Profitability Equals Viability
Dateline: Engineering News Record, August 26, 2020,
Debra K. Rubin and Peter Reina
“…As it moves away from lump-sum contracting, in the wake of project charges and recent quarter losses to focus on higher-margin engineering, Montreal-based SNC Lavalin Inc. has named Robert E. “Bob” Alger, former president, CEO and chairman of Lane Construction, as president of its infrastructure projects units…charged with overseeing the completion of the firm’s lump sum contracts…
The contractor is about three years away from totally withdrawing from lump sum operations in EPC contracts, which accounted for about 25-30% of sales in recent years, says its president and CEO Ian L. Edwards…
The firm reported it lost $84.5 million in the quarter, noting impact from still remaining fixed-price work and restructuring charges in shrinking locations and staffing in its energy and resources businesses.
SNC-Lavalin Group will no longer bid on lump sum turnkey construction projects and will restructure the company. Interim CEO Ian Edwards stated that fixed-price contracts are the “root cause … of performance issues,” adding further: “I think the current model within our industry is broken.”
Time to Take A Closer Look
I have recently been warning the industry about the probable depth and length of this current and sudden market downturn and suggesting one remedy might be a renewed focus on profitability rather than a continued top-line emphasis. With ever shrinking margins plaguing the industry and some small and med-size firms already operating with insufficient capital, the example above of SNC-Lavalin’s shift in risk assessment is a wakeup call to all small and medium sized contractors. Trying to be the low bidder on lump sum turnkey construction projects is a strategy that didn’t work for an enormous firm like SNC-Lavalin and similar losses could easily sink undercapitalized smaller contractors.
Lessons from Large Firms
- HNTB attorney states, “From my perspective in the legal department of a large national engineering and design firm, these pullbacks are not a surprise. For too long, owners have been flowing down inequitable and unsustainable risk to the design-build teams while reaping most of the benefits of these delivery systems.” (Jamie Peterson, Senior Attorney & AVP, HNTB Corporation, Oakland, California)
- Granite Construction announced a large Q2 loss in August last year resulting from legacy fixed-price projects in its heavy-civil group, and CEO James Roberts stated, “it is now clear that, especially in the context of these megaprojects, the fixed-price design-build contract delivery model and public-private partnership model resulted in an untenable imbalance in risk sharing.”
- Fluor reported a large loss in Q2, last year and in September, 2019 announced the results of a strategic review that included plans to limit or end its pursuit of fixed-price projects across multiple market sectors. In announcing its new project criteria, Fluor stated, “for lump-sum projects, the terms and conditions must have an appropriate allocation of risk between client and contractor….”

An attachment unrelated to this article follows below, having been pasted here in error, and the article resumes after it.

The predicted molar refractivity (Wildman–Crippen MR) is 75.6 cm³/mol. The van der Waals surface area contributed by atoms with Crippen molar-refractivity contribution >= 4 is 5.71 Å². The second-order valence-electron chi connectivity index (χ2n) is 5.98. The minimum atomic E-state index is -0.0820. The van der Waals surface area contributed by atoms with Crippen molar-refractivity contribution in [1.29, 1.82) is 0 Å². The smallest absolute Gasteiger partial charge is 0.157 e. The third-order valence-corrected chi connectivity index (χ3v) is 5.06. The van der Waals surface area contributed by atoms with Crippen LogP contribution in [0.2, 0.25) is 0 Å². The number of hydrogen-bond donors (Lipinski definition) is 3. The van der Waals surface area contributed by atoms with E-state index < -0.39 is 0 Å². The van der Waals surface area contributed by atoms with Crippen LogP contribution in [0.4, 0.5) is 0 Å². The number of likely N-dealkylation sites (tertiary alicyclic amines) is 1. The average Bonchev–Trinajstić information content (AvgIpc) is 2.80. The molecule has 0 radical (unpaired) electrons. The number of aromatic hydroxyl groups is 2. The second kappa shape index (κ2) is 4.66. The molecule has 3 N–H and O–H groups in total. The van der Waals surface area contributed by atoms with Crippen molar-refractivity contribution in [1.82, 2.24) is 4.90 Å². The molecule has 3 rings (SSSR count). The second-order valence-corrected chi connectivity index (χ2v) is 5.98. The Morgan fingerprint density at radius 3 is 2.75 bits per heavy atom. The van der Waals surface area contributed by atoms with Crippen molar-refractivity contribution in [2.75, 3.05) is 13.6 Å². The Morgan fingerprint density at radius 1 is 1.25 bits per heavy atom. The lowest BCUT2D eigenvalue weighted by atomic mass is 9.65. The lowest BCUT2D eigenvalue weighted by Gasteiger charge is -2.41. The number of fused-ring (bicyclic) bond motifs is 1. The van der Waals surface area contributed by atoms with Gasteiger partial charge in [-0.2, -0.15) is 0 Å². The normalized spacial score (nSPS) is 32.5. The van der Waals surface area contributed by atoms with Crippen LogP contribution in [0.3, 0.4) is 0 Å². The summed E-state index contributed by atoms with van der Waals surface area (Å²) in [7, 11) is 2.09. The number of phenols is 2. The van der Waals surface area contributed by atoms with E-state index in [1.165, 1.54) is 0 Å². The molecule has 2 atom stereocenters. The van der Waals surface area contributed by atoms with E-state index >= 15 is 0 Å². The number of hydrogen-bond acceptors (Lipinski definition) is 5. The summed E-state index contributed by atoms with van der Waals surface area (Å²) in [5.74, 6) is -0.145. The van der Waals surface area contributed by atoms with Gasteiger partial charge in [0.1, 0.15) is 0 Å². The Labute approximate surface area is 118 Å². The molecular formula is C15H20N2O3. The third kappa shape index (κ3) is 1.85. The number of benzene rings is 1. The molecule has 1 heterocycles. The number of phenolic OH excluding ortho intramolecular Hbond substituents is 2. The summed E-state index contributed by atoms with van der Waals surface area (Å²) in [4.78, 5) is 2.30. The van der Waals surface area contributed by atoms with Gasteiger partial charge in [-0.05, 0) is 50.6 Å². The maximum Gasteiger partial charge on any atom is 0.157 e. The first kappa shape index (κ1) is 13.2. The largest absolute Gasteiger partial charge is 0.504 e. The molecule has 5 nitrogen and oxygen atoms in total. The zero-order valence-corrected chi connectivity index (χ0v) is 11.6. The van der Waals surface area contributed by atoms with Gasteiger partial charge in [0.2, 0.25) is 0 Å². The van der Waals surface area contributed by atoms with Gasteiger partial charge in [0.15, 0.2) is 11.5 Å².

No More Low-Bid/Fixed-Price
This current market downturn is the perfect opportunity to rethink how you acquire business. If your marketing department and estimators are set up to aggressively bid lump sum contracts, now is the time to redesign their function to think about risk allocation and best value procurement.
Equitable risk allocation is by its nature subjective, but common factors cited for determining how to allocate risk include: (1) which party can best control the risk and its consequences, (2) which party can best foresee and bear the risk, and (3) which most benefits economically in controlling the specific risk.
Best-Value Procurement – Simplar characterizes the principles behind a best-value procurement approach like this:
“The ability of contractors to more clearly differentiate their expertise from competing firms is a critical skillset. Contractors who develop proficiency in this skillset will more consistently improve their competitiveness in best value procurement scenarios, thereby potentially increasing their hit rate and unlocking opportunities to grow both their business and profitability. Intuition holds that certain strategies, approaches, and types of qualifications-based content are more effective at communicating construction expertise to owners, and that these are learnable techniques contractors can employ to improve the corresponding owner evaluation scores they receive.” (What Wins Work? Developing More Competitive Proposals: Relationship between Contractor Qualifications and Owner Evaluation Scores, Simplar)
A New Profit Paradigm
“Getting down to business” in the aftermath of this COVID pandemic means only one thing; focusing on profitability and capital preservation rather than top line growth. Trying to be low bidder on fixed price contracts is an outdated business acquisition paradigm that even the largest contractors are forsaking. Best value procurement that focuses on being the most qualified contractor to do the job and properly assigns risk to the party that can best foresee and bear the risk, is the new acquisition paradigm that focuses on job profitability rather than revenue growth.